Guillermo Galindo (b. 1960, Mexico City) uses composed and performed music, printed scores, and assembled instruments to investigate the politics of the human. Curator Josh Kun commissioned this new work as part of Pacific Standard Time: LA/LA in conjunction with the exhibition Visual Voyages: Images of Latin American Nature from Columbus to Darwin, on view in the Boone Gallery. Galindo combines graphic scores and ambient sounds to comment on the indigenous codices included in Visual Voyages.
Galindo’s scores extend the graphic score tradition of composers like Sylvano Bussotti, Earl Brown, Cornelius Cardew, and John Cage, who blurred the lines between music and visual art. For Galindo, a musical score is “a set of symbols written on a piece of paper or any other readable surface, to be translated into sound events reproduced in real time.”
Galindo’s “genome scores” incorporate the texture of plants, viruses, and bacteria, investigating how symbolic language and visual data have historically expressed and sustained systems of power. Specifically, they respond to the European conquest of the Americas as a violent event that destroyed and invented worlds, one that produced new hybrid, even mutant, species of natural life. Galindo’s scores and sounds link this history to contemporary debates around immigration, racism, and settler colonialism.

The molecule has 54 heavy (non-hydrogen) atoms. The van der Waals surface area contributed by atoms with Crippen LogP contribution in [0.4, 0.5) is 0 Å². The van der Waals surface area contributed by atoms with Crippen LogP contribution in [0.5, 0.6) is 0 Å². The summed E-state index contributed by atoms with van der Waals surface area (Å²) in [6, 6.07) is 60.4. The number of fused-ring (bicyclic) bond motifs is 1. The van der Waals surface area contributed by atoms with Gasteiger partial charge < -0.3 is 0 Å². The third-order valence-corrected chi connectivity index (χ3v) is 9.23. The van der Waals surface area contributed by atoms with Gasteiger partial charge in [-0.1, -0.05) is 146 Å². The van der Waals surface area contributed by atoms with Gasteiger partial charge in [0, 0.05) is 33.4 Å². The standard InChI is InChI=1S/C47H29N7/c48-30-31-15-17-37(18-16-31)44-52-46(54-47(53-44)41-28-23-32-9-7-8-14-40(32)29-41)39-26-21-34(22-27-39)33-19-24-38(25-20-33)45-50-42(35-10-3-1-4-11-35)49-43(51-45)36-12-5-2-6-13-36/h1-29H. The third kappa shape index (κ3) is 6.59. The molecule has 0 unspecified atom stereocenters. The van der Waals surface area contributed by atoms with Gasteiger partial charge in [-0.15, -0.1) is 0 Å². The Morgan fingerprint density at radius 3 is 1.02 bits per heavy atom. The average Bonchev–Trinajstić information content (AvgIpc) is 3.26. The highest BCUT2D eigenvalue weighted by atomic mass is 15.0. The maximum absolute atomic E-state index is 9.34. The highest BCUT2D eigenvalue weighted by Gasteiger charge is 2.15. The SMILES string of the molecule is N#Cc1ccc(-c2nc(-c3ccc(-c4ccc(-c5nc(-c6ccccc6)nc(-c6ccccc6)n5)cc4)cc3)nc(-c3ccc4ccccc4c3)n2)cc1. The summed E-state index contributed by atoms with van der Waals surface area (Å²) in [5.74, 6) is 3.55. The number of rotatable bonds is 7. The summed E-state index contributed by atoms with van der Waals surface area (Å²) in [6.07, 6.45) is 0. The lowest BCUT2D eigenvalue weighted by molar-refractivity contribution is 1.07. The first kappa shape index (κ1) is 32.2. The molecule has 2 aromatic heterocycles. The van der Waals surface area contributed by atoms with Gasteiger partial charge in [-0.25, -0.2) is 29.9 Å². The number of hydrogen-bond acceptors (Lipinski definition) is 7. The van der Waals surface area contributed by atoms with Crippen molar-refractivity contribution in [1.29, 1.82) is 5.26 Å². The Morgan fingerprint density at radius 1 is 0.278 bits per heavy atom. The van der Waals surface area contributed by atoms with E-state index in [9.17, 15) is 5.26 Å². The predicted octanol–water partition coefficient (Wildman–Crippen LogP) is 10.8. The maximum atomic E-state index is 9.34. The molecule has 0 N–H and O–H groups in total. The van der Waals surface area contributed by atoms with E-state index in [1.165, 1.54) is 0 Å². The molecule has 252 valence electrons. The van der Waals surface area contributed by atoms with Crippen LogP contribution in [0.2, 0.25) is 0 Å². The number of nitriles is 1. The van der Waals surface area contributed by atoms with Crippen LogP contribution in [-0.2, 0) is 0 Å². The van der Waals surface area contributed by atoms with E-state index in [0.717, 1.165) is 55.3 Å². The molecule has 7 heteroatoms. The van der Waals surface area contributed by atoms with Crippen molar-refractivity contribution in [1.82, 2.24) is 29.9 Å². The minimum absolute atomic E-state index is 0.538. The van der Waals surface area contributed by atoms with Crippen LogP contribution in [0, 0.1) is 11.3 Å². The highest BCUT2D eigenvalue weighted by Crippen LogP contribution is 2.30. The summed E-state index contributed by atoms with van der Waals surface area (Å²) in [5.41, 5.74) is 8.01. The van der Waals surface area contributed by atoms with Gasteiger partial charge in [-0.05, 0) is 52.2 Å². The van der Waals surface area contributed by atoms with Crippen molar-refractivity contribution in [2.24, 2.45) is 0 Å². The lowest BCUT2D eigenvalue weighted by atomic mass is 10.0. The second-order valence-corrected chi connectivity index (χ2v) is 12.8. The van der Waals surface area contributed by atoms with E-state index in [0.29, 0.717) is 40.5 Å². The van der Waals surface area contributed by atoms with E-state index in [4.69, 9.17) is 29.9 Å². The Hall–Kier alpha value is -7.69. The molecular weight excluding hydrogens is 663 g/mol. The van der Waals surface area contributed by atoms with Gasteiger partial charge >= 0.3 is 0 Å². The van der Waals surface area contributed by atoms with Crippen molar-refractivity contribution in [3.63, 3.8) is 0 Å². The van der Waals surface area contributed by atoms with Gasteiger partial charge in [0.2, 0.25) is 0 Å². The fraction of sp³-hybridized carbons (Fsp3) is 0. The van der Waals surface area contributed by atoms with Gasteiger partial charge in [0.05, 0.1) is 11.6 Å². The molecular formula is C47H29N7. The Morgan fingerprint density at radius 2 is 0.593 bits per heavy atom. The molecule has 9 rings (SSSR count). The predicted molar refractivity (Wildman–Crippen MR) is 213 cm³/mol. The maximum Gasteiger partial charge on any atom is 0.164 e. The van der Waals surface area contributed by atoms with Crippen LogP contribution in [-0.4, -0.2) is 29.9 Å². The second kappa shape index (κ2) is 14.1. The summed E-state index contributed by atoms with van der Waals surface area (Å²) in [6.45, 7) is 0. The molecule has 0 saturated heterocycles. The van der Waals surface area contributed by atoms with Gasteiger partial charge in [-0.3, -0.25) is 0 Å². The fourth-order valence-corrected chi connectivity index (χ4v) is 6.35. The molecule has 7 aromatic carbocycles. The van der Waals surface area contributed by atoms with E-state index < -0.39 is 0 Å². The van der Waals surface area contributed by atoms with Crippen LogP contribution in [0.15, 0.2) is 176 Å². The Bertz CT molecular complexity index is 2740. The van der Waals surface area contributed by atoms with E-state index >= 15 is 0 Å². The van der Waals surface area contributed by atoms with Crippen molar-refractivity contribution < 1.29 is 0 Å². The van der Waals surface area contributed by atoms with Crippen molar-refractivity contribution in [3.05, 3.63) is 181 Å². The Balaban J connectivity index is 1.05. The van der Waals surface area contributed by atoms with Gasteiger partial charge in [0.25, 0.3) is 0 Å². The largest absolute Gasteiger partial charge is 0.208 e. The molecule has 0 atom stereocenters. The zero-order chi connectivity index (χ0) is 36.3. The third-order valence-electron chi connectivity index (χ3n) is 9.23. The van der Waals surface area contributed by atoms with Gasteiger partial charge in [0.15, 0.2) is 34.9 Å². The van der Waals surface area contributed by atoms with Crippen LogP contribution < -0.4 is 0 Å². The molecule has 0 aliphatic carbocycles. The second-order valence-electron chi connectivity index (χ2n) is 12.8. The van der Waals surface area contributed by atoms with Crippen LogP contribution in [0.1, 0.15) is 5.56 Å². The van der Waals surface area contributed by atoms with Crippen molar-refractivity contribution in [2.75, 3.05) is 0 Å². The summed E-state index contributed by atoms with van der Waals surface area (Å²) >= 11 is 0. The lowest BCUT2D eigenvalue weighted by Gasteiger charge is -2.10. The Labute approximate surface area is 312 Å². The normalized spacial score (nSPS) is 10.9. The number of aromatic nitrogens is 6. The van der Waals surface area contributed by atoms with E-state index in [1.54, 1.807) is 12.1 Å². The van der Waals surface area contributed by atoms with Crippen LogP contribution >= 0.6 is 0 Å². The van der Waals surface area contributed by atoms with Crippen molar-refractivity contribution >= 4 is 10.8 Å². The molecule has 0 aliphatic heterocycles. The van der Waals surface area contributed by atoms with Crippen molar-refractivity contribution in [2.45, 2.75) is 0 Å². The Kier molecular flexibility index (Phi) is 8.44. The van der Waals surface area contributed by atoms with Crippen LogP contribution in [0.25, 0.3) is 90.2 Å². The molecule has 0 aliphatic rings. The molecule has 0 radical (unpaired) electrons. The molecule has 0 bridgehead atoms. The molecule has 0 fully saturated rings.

Guillermo Galindo Performance
Human Nature: Sonic Botany
Nov. 4 (Saturday), noon - 1 p.m.
Rose Hills Garden Court
Experimental composer, sonic architect, and performance artist Guillermo Galindo presents a work inspired by “Visual Voyages.” The program is part of USC Annenberg’s Musical Interventions, a series of public events organized for Pacific Standard Time: LA/LA by Josh Kun, historian of popular music and recently named a MacArthur Fellow. Free; no reservations required. Rose Hills Garden Court